Saving devil rays from the international gill plate trade
Devil rays get their name from the fins on either side of their head (known as cephalic fins) which curve upward, giving the ray the appearance of having horns. But don’t be mistaken – devil rays are actually quite shy, and tend to avoid interaction with humans. Although devil rays are smaller than manta rays, they can still grow to between 3-12 feet from wingtip to wingtip. They are known for their incredible acrobatics, sometimes referred to as “flying,” but these antics can include jumps, twists and bellyflops as well!
Unfortunately, devil rays are harvested by the thousands for their gill plates – the part of the body they use to filter food from the water. The devastating impacts of the international trade in this product has led 23 countries to propose listing all nine species of devil ray under Appendix II of the Convention on International Trade in Endangered Species of Flora and Fauna (CITES) at the upcoming conference of the Parties.
Trade in Gill Plates
The international trade in devil ray gill plates has been on the rise due to an increase in demand for these items. Gill plates are highly valued, particularly in China where they can sell for up to $250 per pound. The gill plates are often used in traditional medicines, but have no proven scientific benefits. It is likely that, in addition to fishermen in Southeast Asia, fishermen in South America, Europe, African and the Middle East are also catching devil rays.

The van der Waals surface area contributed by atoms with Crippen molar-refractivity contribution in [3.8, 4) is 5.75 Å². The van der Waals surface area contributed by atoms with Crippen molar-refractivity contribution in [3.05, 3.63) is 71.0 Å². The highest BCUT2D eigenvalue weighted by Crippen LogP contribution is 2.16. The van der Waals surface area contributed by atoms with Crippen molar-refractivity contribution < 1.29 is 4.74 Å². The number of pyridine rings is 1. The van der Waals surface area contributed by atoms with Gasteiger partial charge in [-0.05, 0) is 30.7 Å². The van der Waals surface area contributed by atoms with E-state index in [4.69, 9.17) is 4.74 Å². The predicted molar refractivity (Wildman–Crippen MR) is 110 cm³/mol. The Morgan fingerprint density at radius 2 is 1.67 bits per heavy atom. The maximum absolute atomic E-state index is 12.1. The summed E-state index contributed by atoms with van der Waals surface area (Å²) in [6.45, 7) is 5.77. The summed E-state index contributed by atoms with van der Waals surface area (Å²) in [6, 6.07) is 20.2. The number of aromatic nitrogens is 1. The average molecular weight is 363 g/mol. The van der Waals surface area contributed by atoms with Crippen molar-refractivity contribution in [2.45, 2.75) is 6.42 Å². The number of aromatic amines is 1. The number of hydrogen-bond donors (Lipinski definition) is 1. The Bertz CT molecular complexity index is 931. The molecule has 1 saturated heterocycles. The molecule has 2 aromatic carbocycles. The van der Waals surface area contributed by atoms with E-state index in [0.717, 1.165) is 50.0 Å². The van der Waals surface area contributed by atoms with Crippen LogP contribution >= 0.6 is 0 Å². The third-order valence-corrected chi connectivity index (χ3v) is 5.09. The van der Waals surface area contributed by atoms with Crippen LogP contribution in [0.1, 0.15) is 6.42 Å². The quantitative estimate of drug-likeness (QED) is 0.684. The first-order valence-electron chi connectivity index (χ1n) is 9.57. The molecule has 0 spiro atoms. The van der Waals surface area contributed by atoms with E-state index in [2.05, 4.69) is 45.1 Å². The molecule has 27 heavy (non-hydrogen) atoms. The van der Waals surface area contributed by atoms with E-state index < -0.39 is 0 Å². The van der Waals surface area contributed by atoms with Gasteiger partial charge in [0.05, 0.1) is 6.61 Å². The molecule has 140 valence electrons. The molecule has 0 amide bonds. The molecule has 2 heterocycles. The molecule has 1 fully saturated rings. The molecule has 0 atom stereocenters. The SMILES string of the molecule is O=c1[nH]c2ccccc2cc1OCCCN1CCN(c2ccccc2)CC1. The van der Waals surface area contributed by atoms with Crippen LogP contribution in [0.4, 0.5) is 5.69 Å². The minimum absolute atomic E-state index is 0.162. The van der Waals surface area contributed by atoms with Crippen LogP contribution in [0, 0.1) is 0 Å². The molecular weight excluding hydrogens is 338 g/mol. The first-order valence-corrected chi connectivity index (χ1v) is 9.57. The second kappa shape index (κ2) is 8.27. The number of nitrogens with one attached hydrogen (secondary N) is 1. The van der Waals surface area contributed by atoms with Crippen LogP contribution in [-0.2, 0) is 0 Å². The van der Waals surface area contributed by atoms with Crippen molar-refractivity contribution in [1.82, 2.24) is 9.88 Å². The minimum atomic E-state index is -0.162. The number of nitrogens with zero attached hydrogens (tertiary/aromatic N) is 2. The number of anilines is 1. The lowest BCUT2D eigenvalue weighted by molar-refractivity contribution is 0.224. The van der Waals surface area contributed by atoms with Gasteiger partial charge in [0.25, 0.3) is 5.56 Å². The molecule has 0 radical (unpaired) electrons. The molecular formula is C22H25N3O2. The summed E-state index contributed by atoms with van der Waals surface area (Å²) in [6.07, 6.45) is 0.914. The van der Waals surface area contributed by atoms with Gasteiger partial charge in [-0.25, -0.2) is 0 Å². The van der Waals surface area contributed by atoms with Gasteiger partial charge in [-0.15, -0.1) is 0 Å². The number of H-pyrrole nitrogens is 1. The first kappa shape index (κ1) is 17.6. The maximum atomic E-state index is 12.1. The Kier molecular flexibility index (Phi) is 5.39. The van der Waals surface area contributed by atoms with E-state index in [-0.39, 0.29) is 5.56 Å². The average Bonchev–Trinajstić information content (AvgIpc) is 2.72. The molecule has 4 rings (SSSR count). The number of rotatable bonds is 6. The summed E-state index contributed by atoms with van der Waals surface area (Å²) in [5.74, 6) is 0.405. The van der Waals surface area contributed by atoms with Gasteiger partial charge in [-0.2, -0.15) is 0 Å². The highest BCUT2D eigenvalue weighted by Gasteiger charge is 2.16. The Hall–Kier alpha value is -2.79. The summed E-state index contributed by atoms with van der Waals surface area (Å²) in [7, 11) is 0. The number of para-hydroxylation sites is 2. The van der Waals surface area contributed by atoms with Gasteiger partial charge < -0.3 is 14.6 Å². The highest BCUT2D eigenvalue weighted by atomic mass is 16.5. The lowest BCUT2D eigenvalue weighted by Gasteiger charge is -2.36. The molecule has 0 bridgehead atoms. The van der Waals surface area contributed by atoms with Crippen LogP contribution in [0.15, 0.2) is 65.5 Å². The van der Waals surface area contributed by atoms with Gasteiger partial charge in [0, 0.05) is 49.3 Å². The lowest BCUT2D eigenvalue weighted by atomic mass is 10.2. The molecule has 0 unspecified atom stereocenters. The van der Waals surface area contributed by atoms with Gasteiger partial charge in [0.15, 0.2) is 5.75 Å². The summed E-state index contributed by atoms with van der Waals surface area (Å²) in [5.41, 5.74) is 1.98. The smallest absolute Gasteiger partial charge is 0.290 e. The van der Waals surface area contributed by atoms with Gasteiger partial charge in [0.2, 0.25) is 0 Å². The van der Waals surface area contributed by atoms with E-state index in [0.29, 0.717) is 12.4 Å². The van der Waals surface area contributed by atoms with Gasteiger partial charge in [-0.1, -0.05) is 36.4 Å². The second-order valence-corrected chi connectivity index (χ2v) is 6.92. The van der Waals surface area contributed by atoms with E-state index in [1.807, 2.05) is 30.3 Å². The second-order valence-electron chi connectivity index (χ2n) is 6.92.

Certain species of devil rays are caught specifically for their gill plates. In fact, some fisheries that used to catch devil rays only by accident have converted into fisheries that directly target these species due to their commercial value. But once the gill plates have been removed from the animals, it is incredibly difficult to tell which species it came from. To truly stem this trade and put a stop to the immense damage it is causing to devil rays, we need to protect all of the species equally.
In just three years, the numbers of devil ray gill plates on the market have tripled. Unregulated trade will only continue to drive the populations down. These species are in desperate need of international trade regulation. By listing them under CITES, we can get them those much needed protections, and make sure that if trade continues, it is sustainable. Defenders is proud that the United States is one of the countries co-sponsoring such an important proposal at CITES. Our team has been working hard to garner support and enthusiasm for this proposal, and we hope to see it succeed. Keep your fins crossed for devil rays!
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